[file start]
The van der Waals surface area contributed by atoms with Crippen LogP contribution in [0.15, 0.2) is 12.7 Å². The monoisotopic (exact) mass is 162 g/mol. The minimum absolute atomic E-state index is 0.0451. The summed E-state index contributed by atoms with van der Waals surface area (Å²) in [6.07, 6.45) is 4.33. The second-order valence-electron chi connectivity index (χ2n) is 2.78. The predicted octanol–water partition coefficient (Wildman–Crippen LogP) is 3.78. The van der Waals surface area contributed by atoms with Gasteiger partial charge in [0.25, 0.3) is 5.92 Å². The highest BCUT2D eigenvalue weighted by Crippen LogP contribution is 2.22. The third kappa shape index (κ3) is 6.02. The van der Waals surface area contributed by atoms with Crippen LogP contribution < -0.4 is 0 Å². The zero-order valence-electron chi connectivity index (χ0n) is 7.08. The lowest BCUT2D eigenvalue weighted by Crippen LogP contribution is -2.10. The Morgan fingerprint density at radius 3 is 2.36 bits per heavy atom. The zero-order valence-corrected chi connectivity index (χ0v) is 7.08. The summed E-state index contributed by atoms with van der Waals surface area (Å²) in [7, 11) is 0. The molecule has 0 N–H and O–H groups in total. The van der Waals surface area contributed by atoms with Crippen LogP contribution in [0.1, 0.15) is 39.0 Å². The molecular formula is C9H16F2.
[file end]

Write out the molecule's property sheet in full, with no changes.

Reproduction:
The van der Waals surface area contributed by atoms with Crippen LogP contribution in [0.15, 0.2) is 12.7 Å². The monoisotopic (exact) mass is 162 g/mol. The minimum absolute atomic E-state index is 0.0451. The summed E-state index contributed by atoms with van der Waals surface area (Å²) in [6.07, 6.45) is 4.33. The second-order valence-electron chi connectivity index (χ2n) is 2.78. The predicted octanol–water partition coefficient (Wildman–Crippen LogP) is 3.78. The van der Waals surface area contributed by atoms with Gasteiger partial charge in [0.25, 0.3) is 5.92 Å². The highest BCUT2D eigenvalue weighted by Crippen LogP contribution is 2.22. The third kappa shape index (κ3) is 6.02. The van der Waals surface area contributed by atoms with Crippen LogP contribution < -0.4 is 0 Å². The zero-order valence-electron chi connectivity index (χ0n) is 7.08. The lowest BCUT2D eigenvalue weighted by Crippen LogP contribution is -2.10. The Morgan fingerprint density at radius 3 is 2.36 bits per heavy atom. The zero-order valence-corrected chi connectivity index (χ0v) is 7.08. The summed E-state index contributed by atoms with van der Waals surface area (Å²) in [7, 11) is 0. The molecule has 0 N–H and O–H groups in total. The van der Waals surface area contributed by atoms with Crippen LogP contribution in [0.1, 0.15) is 39.0 Å². The molecular formula is C9H16F2.